Social Media Strategy for Museums: How to Reach a Younger Audience Online

December 5, 2019

Feeds, stories, hashtags. Common parlance now, nonsense a decade ago. 


Social media has fundamentally altered how people approach life. We apply filters, edit until the scene seems perfect, and pretend we don’t care about likes. That’s on a personal level, but social media is big business and the stakes are amplified even further for museums and attractions.


Social media can be a valuable asset in increasing your audience, spreading your message and showcasing the extent of your collection. And there’s the added benefit of driving revenues and drawing in crowds.


Here’s how social media can be used effectively, and what social media managers at the top of their game are doing.

Defining a young demographic

Before getting into the nitty-gritty, it’s important to define what a young audience is. For the purpose of this study, we’ll assume that tickets are going to be bought by the individuals themselves, rather than a parent. As a baseline, we’ll take this age as 18. On the flipside, what’s old? We could argue that anyone who says flipside would fall under that bracket, but in the interest of being at least slightly scientific, let’s stop after millennials, so anyone born from 1981 to 1996 as per the Pew Research definition

That’s pretty broad, 18-38, but it should serve to eliminate the older (and slightly less tech-savvy) generations from our target demographic.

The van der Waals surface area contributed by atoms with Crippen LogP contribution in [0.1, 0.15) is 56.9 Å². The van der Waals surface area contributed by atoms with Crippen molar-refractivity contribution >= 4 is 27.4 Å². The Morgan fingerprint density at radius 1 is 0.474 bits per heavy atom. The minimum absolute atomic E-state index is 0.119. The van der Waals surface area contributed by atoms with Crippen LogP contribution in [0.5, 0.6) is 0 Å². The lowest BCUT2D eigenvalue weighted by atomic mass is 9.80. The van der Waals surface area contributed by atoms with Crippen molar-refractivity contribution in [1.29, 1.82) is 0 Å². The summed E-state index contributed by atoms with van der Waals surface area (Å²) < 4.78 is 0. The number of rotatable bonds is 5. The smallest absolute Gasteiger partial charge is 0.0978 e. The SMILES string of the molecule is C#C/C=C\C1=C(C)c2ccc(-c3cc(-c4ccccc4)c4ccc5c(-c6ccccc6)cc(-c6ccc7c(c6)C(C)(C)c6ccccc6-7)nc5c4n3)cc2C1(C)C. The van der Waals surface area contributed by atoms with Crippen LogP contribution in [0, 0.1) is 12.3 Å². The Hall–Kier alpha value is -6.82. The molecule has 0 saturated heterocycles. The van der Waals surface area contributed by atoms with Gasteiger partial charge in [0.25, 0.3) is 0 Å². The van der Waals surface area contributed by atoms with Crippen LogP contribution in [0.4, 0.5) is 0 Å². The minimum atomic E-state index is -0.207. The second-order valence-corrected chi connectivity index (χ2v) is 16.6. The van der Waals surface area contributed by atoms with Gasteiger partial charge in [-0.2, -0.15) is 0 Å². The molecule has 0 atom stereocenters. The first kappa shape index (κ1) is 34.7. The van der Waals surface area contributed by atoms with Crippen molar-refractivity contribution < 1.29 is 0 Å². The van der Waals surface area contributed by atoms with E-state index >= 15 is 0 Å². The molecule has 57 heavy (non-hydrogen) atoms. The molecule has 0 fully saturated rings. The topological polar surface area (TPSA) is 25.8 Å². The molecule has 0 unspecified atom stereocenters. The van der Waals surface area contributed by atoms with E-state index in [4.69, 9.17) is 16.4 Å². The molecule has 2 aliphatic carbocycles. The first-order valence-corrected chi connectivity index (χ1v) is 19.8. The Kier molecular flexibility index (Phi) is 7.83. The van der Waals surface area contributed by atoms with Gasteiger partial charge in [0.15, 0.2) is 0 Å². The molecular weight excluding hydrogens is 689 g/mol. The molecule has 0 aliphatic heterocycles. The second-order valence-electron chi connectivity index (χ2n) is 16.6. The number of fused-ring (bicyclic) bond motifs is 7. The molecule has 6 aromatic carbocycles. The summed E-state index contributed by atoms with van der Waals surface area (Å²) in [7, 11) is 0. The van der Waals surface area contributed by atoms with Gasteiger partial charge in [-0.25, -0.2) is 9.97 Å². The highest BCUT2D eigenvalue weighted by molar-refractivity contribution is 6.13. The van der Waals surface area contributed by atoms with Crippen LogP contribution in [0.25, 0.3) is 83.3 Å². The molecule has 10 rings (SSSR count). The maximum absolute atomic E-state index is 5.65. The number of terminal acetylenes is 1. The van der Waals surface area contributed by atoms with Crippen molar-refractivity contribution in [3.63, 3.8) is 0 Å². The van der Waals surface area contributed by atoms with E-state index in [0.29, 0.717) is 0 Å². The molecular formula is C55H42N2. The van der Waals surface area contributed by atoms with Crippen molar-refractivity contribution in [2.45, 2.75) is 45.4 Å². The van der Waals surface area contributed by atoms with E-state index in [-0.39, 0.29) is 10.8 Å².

Am I so out of touch? No, it’s the children who are wrong

You want to reach a young audience, but what’s current? The online landscape is ever-changing, and keeping up in the digital age is no easy feat. We’ve come a long way since a cat wanted a cheeseburger – and it pays to know what’s trending in and out of museums.


The Art Newspaper is a great means to see what exhibits are doing well in the GLAM scene while Buzzsumo, Google Trends, and Reddit (or anyone who looks at their phone far too often) will keep you clued in on pop culture and the latest memes.


So, having your finger on the pulse is important, but how do you turn that into a strategy, and what’s the good in actually making social media one of your main audience outreaches? Well… 

The why and the how

It’s free real estate 

Social media marketing doesn’t have to cost an arm and a leg – in fact, you can keep all of your limbs. Of course, if you’re making a concentrated push you can hire specialists and influencers, but it can definitely be coordinated in-house.


If you’ve got someone savvy who can capture your tone of voice there aren’t many better ways to have your message heard. But like most things, that’s easier said than done, and it can be done well, or it can be done badly.


Ultimately social media is nothing more than a means to spread the mission of your institution but to make it work you need to be inventive.

Show your personality

Your institution should represent you and the people in your organisation. Give your collection the voice it deserves in the modern age and come up with a way to express to people what you’re so clearly passionate about!

To do nothing more than showing your collection with a caption stating what the work is would be the greatest sin of all. Except for violating the ten commandments… stop worshiping the golden calf, you fools!